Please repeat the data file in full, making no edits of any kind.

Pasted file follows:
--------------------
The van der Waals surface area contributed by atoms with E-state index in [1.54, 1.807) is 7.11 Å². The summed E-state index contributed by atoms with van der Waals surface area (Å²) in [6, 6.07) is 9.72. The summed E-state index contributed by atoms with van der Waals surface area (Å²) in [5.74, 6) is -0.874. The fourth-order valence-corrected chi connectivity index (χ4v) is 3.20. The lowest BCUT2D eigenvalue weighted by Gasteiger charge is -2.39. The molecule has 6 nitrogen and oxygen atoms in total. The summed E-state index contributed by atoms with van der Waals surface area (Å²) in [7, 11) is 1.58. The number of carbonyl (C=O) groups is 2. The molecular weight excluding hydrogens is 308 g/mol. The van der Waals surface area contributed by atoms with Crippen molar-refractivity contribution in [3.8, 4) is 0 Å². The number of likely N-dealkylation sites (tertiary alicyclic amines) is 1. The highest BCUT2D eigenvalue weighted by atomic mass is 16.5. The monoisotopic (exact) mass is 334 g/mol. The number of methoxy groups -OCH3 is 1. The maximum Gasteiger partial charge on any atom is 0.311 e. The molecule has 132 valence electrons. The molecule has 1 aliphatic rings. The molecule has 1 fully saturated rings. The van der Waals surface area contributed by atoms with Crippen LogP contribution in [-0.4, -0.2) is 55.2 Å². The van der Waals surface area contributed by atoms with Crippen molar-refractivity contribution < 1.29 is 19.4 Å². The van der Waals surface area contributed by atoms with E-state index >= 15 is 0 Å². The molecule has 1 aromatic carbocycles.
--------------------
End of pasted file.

The van der Waals surface area contributed by atoms with E-state index in [1.54, 1.807) is 7.11 Å². The summed E-state index contributed by atoms with van der Waals surface area (Å²) in [6, 6.07) is 9.72. The summed E-state index contributed by atoms with van der Waals surface area (Å²) in [5.74, 6) is -0.874. The fourth-order valence-corrected chi connectivity index (χ4v) is 3.20. The lowest BCUT2D eigenvalue weighted by Gasteiger charge is -2.39. The molecule has 6 nitrogen and oxygen atoms in total. The summed E-state index contributed by atoms with van der Waals surface area (Å²) in [7, 11) is 1.58. The number of carbonyl (C=O) groups is 2. The molecular weight excluding hydrogens is 308 g/mol. The van der Waals surface area contributed by atoms with Crippen molar-refractivity contribution in [3.8, 4) is 0 Å². The number of likely N-dealkylation sites (tertiary alicyclic amines) is 1. The highest BCUT2D eigenvalue weighted by atomic mass is 16.5. The monoisotopic (exact) mass is 334 g/mol. The number of methoxy groups -OCH3 is 1. The maximum Gasteiger partial charge on any atom is 0.311 e. The molecule has 132 valence electrons. The molecule has 1 aliphatic rings. The molecule has 1 fully saturated rings. The van der Waals surface area contributed by atoms with Crippen LogP contribution in [-0.4, -0.2) is 55.2 Å². The van der Waals surface area contributed by atoms with Crippen molar-refractivity contribution < 1.29 is 19.4 Å². The van der Waals surface area contributed by atoms with E-state index >= 15 is 0 Å². The molecule has 1 aromatic carbocycles.